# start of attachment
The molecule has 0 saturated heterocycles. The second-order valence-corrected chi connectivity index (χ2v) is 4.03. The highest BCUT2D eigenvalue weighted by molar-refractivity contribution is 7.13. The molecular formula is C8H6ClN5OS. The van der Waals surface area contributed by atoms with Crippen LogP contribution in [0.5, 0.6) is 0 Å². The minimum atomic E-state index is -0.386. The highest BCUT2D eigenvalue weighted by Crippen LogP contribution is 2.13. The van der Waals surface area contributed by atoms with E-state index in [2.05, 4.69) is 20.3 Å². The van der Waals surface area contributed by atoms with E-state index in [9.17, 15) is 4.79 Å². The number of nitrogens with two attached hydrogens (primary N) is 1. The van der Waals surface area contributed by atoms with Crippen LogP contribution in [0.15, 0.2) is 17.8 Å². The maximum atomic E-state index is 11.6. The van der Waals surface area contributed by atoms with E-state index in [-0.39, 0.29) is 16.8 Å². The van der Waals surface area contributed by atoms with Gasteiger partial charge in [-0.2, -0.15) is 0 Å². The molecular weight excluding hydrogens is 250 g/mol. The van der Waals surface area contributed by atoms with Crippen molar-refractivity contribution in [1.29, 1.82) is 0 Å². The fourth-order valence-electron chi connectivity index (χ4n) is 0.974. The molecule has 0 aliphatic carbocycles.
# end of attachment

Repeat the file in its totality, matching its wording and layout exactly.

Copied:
The molecule has 0 saturated heterocycles. The second-order valence-corrected chi connectivity index (χ2v) is 4.03. The highest BCUT2D eigenvalue weighted by molar-refractivity contribution is 7.13. The molecular formula is C8H6ClN5OS. The van der Waals surface area contributed by atoms with Crippen LogP contribution in [0.5, 0.6) is 0 Å². The minimum atomic E-state index is -0.386. The highest BCUT2D eigenvalue weighted by Crippen LogP contribution is 2.13. The van der Waals surface area contributed by atoms with E-state index in [2.05, 4.69) is 20.3 Å². The van der Waals surface area contributed by atoms with E-state index in [9.17, 15) is 4.79 Å². The number of nitrogens with two attached hydrogens (primary N) is 1. The van der Waals surface area contributed by atoms with Crippen LogP contribution in [0.15, 0.2) is 17.8 Å². The maximum atomic E-state index is 11.6. The van der Waals surface area contributed by atoms with E-state index in [-0.39, 0.29) is 16.8 Å². The van der Waals surface area contributed by atoms with Gasteiger partial charge in [-0.2, -0.15) is 0 Å². The molecular weight excluding hydrogens is 250 g/mol. The van der Waals surface area contributed by atoms with Crippen molar-refractivity contribution in [1.29, 1.82) is 0 Å². The fourth-order valence-electron chi connectivity index (χ4n) is 0.974. The molecule has 0 aliphatic carbocycles.